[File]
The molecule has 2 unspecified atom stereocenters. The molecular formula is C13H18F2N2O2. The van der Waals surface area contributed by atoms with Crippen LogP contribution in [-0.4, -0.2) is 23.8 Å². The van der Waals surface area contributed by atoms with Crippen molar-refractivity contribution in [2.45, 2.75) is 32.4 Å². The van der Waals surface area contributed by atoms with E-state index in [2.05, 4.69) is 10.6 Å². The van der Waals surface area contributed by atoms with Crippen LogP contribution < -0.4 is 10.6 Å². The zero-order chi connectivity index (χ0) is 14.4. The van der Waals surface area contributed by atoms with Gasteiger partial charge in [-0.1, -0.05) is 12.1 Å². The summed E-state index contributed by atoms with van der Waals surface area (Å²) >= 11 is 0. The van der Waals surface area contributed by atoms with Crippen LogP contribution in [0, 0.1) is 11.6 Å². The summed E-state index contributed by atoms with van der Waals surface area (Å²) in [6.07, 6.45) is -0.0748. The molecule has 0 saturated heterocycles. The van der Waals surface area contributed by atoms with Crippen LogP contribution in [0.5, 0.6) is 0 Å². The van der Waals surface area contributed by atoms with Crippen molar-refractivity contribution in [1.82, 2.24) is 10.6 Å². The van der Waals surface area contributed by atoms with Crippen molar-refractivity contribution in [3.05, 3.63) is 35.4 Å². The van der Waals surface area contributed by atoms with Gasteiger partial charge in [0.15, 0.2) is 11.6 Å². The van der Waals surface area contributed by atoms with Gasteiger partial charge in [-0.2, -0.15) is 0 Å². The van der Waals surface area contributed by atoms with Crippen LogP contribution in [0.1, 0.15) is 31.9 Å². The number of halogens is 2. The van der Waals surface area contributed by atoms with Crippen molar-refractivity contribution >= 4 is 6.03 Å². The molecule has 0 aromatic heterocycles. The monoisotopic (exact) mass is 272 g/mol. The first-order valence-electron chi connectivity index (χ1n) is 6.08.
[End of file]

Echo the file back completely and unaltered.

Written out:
The molecule has 2 unspecified atom stereocenters. The molecular formula is C13H18F2N2O2. The van der Waals surface area contributed by atoms with Crippen LogP contribution in [-0.4, -0.2) is 23.8 Å². The van der Waals surface area contributed by atoms with Crippen molar-refractivity contribution in [2.45, 2.75) is 32.4 Å². The van der Waals surface area contributed by atoms with E-state index in [2.05, 4.69) is 10.6 Å². The van der Waals surface area contributed by atoms with Crippen LogP contribution < -0.4 is 10.6 Å². The zero-order chi connectivity index (χ0) is 14.4. The van der Waals surface area contributed by atoms with Gasteiger partial charge in [-0.1, -0.05) is 12.1 Å². The summed E-state index contributed by atoms with van der Waals surface area (Å²) >= 11 is 0. The van der Waals surface area contributed by atoms with Crippen LogP contribution in [0, 0.1) is 11.6 Å². The summed E-state index contributed by atoms with van der Waals surface area (Å²) in [6.07, 6.45) is -0.0748. The molecule has 0 saturated heterocycles. The van der Waals surface area contributed by atoms with Crippen LogP contribution in [0.5, 0.6) is 0 Å². The van der Waals surface area contributed by atoms with Crippen molar-refractivity contribution in [1.82, 2.24) is 10.6 Å². The van der Waals surface area contributed by atoms with Crippen molar-refractivity contribution in [3.05, 3.63) is 35.4 Å². The van der Waals surface area contributed by atoms with Gasteiger partial charge in [0.15, 0.2) is 11.6 Å². The van der Waals surface area contributed by atoms with Gasteiger partial charge in [-0.2, -0.15) is 0 Å². The van der Waals surface area contributed by atoms with Crippen LogP contribution in [0.1, 0.15) is 31.9 Å². The number of halogens is 2. The van der Waals surface area contributed by atoms with Crippen molar-refractivity contribution >= 4 is 6.03 Å². The molecule has 0 aromatic heterocycles. The monoisotopic (exact) mass is 272 g/mol. The first-order valence-electron chi connectivity index (χ1n) is 6.08.